Hi everyone! 
I have the lovely distinction of hosting Friday Fiction this week. You can thank my pile of homework for the late addition. I’ve been writing this piece in between of figuring out my papers due for tomorrow. (I did finish the papers first though. So no worries!). Anyway, here we go, part two of the Greybell Flower. Enjoy the gardening adventures with Andy and Nena. Thanks for stopping by! 

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Missed last week’s installment? Click here! 

Nena buried her head under the round pillow in her sleeping
hut. The groan that left her lips had everything to do with the fact that she
hadn’t been able to rest in peace since the moment she’d retired for the night.
A few more torturous minutes of her overactive mind led to the decision to
leave the warmth and safety of her sleeping bag for the chilly night air.
Dressing by the moonlight that filtered through the
shuttered blind of her single window, Nena jammed her feet into waterproof
boots and stuffed her arms through the sleeves of her raincoat. She stepped out
of the little hut and turned to smile up at the night sky.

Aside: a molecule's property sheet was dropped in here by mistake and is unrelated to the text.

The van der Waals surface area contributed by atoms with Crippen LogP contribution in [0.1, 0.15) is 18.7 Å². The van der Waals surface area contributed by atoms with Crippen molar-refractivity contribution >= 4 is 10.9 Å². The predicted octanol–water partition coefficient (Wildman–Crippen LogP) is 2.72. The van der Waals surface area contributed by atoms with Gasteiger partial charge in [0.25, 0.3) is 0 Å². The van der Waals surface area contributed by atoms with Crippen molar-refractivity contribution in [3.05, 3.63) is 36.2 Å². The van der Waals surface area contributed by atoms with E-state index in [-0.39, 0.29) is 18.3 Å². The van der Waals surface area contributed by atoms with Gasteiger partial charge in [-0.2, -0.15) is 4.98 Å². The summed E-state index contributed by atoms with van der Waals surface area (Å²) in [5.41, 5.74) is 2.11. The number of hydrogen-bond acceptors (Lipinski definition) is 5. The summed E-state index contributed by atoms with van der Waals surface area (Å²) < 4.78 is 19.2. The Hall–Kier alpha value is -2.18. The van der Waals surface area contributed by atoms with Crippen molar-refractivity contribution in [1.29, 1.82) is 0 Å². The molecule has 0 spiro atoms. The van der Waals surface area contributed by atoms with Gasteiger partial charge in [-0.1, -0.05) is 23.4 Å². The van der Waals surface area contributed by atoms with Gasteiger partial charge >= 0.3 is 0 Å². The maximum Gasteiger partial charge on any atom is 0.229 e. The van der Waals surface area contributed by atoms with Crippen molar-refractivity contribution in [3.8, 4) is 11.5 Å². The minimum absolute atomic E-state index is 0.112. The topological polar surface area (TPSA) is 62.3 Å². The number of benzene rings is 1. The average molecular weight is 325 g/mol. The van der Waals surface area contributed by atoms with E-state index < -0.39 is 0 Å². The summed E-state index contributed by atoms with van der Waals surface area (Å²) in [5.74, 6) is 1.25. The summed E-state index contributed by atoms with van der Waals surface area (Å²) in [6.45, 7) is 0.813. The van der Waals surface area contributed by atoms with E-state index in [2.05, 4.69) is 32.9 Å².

There was no surprise at the strong glow of pale yellows and pinks from the nightflowers that covered the hillside where all the sleeping huts were grouped. The friendly light lent a pleasant haze to the night and she paused to pluck the blossom of from one golden bunch. Wrapping it halfway with her handkerchief, she directed the light to the dirt path and made her way down the small hill and towards the main greenhouses.
An invisible pull seemed to be coaxing her as she drew
nearer and stopped upon seeing Andy standing at the fork in the path from where
the men’s sleeping huts were separate from the women. “Hi?” She held up the
flower.
Andy gestured for her to proceed. He was bundled up in his winter gardening gear with a hat pulled snugly down over his rounded ears. He fell into step beside her and made a sound of impatience when she stopped to offer him a flower.
He pulled her to a stop only a few moments later, his sharp green eyes almost glowing in the night. “Can you hear that?”
“Hear what?” Nena cocked her head to the side, a wrinkle stealing over her brow. “Andy, I’ve-” She froze. The flower fell from her hand and her body grew rigid.
Andy muttered to himself and yanked her back a few paces,
fumbling in his coat pocket for a pair of earplugs. “Cover your ears!” He
shoved the rubbery stubs into her slack hands, making sure that she was
responding before he tended to himself.
“What is it?” She eyed the flower several feet ahead of them in the path and then looked down at her hands. “I didn’t even hear anything.” She blushed a moment later, then touched the emerald gems fastened to her ears. The inter-gardener communication link activated a second later and she heard Andy’s reply.
“You don’t have to hear it.” Andy snapped. “But it explains
that Marcus fellow.”